You can do this and more. As Franklin the Turtle would say, “I can count by twos and tie my shoes.” Life is limitless. Potential is endless. And my expectations are high for mothers and families. In my Barack Obama voice, “Yes I Can.” That’s the mantra that I want mothers to embrace when it comes to breastfeeding. I’m on a mission to reclaim an African tradition of breastfeeding. According to the CDC, only 54.4% of African-American babies born in the U.S. are breastfed. And by age 6 months, only 26.6% continue to receive breast milk. So what’s the big deal? Why is breast milk so important to African Americans? African Americans have the lowest breastfeeding rates in the U.S. Yet, we are hit hardest by health problems that breastfeeding protects against: diabetes, obesity, heart disease, asthma and allergies – just to name a few. Well, I believe that we can change all of that.
I started my mission in 2007 by founding a non-profit organization, Black Mothers’ Breastfeeding Association (BMBFA). BMBFA is a grassroots organization that works hand-in-hand with families to provide them with the support and information needed to curve breastfeeding rates. BMBFA has been my platform to act as a servant to my community. As the Founder and President of BMBFA, I have led the organization’s achievement of many accomplishments including; Black Mothers’ Breastfeeding Club, annual seminars addressing cultural competence in breastfeeding support, breastfeeding advocacy in the community, and outreach initiatives. At times, I have been referred to as the national goto person for breastfeeding support for African Americans. From state-to-state, I have been asked to share the work that BMBFA is doing to improve breastfeeding rates. BMBFA’s work has been featured at many events including; the Academy of Breastfeeding Medicine’s Annual Meeting, InterCare W.I.C.’s Annual Meeting, United States Breastfeeding Committee and Rush University Medical Center. I have also participated as a consultant for the U.S. Department of Health and Human Services, Office on Women’s Health’s “Call to Action for Breastfeeding Expert Panel Discussion Meeting” and the Centers for Disease Control and Prevention’s “Expert Panel Meeting to Address Black-White Disparities in Breastfeeding”. Both leading to BMBFA’s contribution to the U.S. Surgeon General’s “Call to Action on Breastfeeding”. BMBFA partners with the Michigan Department of Community Health’s Division of Nutrition, Physical Activity and Obesity to create the Michigan Obesity Prevention Plan. BMBFA is currently part of the Breastfeeding Workgroup of Healthy Kids, Healthy Michigan (HKHM), a state-wide coalition whose primary focus is to reduce childhood obesity in the state of Michigan. Our work has also been featured in journals, news articles and magazines, including Breastfeeding Medicine, B.L.A.C. Magazine and Women’s eNews.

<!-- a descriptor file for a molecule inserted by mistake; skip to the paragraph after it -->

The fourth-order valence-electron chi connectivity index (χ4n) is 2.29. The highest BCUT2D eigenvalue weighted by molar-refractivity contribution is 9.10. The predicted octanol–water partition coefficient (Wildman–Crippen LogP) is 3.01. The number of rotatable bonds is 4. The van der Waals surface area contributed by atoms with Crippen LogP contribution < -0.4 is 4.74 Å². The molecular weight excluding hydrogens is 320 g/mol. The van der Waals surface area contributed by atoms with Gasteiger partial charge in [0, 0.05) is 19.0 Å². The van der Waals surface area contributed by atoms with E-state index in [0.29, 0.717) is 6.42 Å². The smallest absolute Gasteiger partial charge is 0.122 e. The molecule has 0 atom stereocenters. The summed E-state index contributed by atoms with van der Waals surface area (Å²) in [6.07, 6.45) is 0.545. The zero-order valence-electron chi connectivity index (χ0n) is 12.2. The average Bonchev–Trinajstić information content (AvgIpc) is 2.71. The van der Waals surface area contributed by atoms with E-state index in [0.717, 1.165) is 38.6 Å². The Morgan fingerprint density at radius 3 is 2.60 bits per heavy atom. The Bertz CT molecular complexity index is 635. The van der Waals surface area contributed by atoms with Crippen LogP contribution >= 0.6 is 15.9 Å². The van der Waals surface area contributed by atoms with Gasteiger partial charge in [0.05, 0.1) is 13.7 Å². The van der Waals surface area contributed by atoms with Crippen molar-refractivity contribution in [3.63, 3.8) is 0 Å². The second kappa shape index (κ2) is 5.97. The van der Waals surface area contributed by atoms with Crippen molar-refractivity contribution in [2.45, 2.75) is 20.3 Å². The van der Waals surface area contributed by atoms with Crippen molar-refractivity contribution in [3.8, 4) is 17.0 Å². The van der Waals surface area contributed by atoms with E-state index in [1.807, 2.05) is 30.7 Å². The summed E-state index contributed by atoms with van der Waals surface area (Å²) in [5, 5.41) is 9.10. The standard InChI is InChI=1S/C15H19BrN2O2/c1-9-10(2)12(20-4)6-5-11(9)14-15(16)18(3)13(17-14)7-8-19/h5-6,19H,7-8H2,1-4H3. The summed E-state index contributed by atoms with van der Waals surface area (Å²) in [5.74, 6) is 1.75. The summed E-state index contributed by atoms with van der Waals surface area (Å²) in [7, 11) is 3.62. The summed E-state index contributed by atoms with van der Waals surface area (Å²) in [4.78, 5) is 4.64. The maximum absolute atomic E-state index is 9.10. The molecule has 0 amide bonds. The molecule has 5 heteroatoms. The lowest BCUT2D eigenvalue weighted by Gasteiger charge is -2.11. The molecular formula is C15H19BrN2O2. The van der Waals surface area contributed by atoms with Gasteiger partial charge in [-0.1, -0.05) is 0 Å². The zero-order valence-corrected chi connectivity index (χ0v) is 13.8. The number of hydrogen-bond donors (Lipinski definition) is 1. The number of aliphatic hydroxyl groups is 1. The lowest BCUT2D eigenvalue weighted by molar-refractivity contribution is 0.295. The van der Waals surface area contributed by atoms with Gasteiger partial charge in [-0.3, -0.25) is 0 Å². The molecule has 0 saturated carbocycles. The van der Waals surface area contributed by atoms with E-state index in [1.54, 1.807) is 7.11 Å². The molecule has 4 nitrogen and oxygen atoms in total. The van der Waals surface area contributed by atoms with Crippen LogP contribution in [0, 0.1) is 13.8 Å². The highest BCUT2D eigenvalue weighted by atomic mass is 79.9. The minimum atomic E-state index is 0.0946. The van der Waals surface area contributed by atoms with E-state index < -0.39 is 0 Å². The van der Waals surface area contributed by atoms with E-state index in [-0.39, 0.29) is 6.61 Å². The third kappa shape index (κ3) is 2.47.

Most of all, I pride myself on the work that I do with families. We host an annual community baby shower, an annual family fun day and regular breastfeeding support groups. Recently, I was brought to tears as I listened to a mother share her appreciation of BMBFA. Theresa stated that without BMBFA, she probably wouldn’t have been able to breastfeed her fourth baby. Theresa had tried to breastfeed with her first three children. However, she didn’t have the support that she needed to be successful. She went on to say that she was grateful for the work that BMBFA is doing and she wishes that the organization was around when she had her first three children. She pledges to do her part to make sure that BMBFA sustains itself for future support to families, because only with the support of BMBFA was she was able to breastfeed her fourth child. In an outreach effort at a local community center, I presented information about breastfeeding to a group of everyday women at a Women’s Conference. During the Q&A, I was thanked by a mother for sharing the breastfeeding information and offering support. She stated that on that day, she had planned to discontinue nursing her 8-week old baby. However, after hearing the encouraging words that I shared with the group, she intends to continue nursing. The mothers that I encounter are dynamic.
Families are the heart of the organization, serving as volunteers for BMBFA’s committees, outreach endeavors and events. I owe my appreciation to the families that I serve, because they are what makes my work worthwhile. I have been blessed to be able to do all of this while breastfeeding two children, being a devoted wife, and working a full time job as an educator. #I’mAMomOnAMission
Originally posted at HealthyChild.org in May, 2012.